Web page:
A very interesting post at Millennial Star about the accountability of seven-year-olds brought to mind the following question (already raised by Grasshopper at M*): if we baptize for the remission of sins, why do we baptize eight-year-olds? They might have a couple sins, but with one or two exceptions, they probably don't have many major ones.
I have already argued that we should raise the baptismal age to eighteen.
My view is that we're wasting a very important ordinance on the very young and sinless. We get a kind of consolation in that we can do proxy work as adults and be baptized for others, but for me this just reminds me how much more powerful my own baptism could have been. Baptism is the most physical of all the ordinances, and thus makes a much larger impression than, say, the laying on of hands.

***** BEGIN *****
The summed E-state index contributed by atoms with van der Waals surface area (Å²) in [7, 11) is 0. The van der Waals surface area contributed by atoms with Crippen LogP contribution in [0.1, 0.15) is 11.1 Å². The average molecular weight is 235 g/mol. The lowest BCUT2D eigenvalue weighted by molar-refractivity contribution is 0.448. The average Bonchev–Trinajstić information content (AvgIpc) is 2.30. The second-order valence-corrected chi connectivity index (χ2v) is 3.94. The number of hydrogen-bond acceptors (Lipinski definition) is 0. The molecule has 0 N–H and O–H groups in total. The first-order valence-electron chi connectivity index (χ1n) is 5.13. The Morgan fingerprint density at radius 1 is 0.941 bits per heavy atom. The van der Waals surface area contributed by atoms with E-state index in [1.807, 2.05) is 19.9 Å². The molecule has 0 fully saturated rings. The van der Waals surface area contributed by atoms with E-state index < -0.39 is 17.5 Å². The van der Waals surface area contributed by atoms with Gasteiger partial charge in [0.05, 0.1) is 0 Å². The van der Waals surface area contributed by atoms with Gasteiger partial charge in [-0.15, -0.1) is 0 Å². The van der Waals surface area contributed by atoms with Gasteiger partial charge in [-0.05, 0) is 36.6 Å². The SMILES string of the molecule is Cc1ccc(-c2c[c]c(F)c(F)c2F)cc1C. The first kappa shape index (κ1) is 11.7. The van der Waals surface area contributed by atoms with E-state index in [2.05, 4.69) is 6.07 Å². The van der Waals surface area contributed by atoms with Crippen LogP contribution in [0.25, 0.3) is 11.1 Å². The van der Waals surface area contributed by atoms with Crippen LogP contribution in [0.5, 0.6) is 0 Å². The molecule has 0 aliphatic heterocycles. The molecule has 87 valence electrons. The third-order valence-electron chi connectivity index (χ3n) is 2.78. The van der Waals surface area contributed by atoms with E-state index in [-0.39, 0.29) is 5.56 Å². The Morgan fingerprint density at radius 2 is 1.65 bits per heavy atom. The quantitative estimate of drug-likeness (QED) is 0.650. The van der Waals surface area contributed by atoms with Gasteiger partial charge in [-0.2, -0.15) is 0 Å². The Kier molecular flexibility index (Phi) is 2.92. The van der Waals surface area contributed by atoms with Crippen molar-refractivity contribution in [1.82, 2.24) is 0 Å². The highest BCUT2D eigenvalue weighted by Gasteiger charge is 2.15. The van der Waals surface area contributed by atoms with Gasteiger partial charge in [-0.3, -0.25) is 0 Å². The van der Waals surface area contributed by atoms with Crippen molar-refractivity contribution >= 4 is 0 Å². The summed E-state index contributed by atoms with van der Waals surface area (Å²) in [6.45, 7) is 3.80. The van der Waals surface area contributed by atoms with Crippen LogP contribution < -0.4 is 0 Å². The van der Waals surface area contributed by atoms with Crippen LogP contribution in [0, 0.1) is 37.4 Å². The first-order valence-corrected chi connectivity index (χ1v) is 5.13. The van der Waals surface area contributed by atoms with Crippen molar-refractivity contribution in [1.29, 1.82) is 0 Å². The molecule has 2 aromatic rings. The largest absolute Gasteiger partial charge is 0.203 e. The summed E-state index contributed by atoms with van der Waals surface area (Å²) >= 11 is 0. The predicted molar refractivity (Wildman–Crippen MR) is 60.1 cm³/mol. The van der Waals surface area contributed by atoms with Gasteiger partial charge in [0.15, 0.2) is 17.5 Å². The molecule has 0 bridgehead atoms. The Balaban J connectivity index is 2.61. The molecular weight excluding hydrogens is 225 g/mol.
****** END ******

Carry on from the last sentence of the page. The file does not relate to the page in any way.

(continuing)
Thinking about my resistance to Jonathan Stone's bright line distinction between 7- and 8-year-olds, I am starting to wonder if I agree with any absolutes in the Gospel. Do we really believe that every sin is washed away in baptism? What if the person secretly doesn't feel bad about it or even think it is a sin? Is mild dishonesty in a baptismal interview enough to render the cleansing part of baptism invalid? Or is God bound by his promise to wash us clean?